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Marcos Santander | IceCube | USA

View Blog | Read Bio

My previous life in physics

Before joining the IceCube collaboration, I spent several years working in another astroparticle physics experiment: the Pierre Auger Observatory, located in the western part of my home country: Argentina.

The first interesting thing about Auger is the name itself. In a community where everything is named using (sometimes outrageous) acronyms, an experiment named after a person is like a bit of fresh air.

The observatory, devoted to the detection of ultra-high energy cosmic rays, was named after French physicist Pierre Victor Auger, who was among the first persons to detect what we now call “extensive air-showers” during the first decades of the 20th century.

Pierre Auger (c. 1960)

Pierre Auger (c. 1960)

Auger, while working with data from cosmic-ray detectors he had installed in the Alps, noticed that, sometimes, detectors placed far apart would record a simultaneous burst of particles crossing them. After some serious thinking, he came to the conclusion that these bursts could have been caused not by several individual cosmic rays entering the Earth’s atmosphere, but by a single high-energy one interacting with the atmosphere at high altitudes and producing a “shower” of secondary particles that can be detected at ground level across an extended area.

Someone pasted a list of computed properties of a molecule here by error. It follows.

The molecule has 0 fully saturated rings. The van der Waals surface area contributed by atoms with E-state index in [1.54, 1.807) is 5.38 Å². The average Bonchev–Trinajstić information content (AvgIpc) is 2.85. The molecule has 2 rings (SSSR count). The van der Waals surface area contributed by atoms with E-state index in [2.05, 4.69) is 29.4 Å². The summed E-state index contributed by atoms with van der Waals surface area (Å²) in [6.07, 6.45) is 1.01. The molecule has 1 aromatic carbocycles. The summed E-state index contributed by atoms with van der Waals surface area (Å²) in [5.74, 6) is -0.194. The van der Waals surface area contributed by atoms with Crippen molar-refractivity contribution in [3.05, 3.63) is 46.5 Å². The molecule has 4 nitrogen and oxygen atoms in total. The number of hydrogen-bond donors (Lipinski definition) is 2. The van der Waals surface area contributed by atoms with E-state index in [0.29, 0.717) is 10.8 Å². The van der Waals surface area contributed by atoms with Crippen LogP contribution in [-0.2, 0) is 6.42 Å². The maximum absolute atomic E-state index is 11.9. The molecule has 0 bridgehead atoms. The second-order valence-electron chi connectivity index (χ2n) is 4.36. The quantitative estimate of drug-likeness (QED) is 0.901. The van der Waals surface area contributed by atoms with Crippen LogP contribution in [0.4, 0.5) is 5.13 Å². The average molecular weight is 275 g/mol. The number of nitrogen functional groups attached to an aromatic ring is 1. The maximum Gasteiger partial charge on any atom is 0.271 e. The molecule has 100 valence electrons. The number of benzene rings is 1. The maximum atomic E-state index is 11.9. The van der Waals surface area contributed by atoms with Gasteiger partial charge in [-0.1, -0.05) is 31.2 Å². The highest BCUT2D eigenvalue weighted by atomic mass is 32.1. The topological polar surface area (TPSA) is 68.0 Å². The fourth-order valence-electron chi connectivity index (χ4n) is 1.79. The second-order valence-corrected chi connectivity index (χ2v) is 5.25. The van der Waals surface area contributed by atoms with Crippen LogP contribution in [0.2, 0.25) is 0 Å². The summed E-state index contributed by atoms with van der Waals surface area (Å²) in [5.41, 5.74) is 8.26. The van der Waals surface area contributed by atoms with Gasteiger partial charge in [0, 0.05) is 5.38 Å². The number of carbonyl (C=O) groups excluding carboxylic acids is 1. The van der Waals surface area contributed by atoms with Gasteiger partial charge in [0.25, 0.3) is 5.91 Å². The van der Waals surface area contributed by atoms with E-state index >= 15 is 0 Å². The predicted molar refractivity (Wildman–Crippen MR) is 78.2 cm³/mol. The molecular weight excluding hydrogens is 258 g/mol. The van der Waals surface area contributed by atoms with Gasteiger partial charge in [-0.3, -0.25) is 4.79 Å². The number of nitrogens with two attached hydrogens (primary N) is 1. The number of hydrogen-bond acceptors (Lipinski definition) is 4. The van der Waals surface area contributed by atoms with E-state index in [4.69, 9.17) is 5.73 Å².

His daughter, who visited the observatory during the ground breaking ceremony, still remembered the day that his father figured this out, Auger was apparently very excited about this idea walking nervously around the house.

The energy range of particles that the observatory detects is well above the energy that can be achieved on any man-made accelerators. Even the LHC running at full blast will produce collisions with energies hundreds of times lower than those detected at the observatory on a daily-basis. Determining the nature and location of these natural astrophysical accelerators are some of the major goals of the collaboration, and I’ll tell you more about that on a future post.

To detect these air-showers the observatory uses two complimentary techniques: an array of 1600 tanks installed across an area of 3000 km^2 (yes, that’s an area larger than that of some countries) that detects the secondary particles at ground level, and 4 sets of special telescopes that surround the tank array and, on clear moonless nights, detect the faint UV light caused by these secondary particles as they speed through the atmosphere.

For the second technique, the knowledge of the air transparency is extremely important, and it has a direct impact on the determination of the total energy of the primary particle (the entering cosmic ray at the top of the atmophere.) To account for this effect, the observatory has an extensive atmospheric monitoring network, and this is where my humble contribution comes in.

dsc061181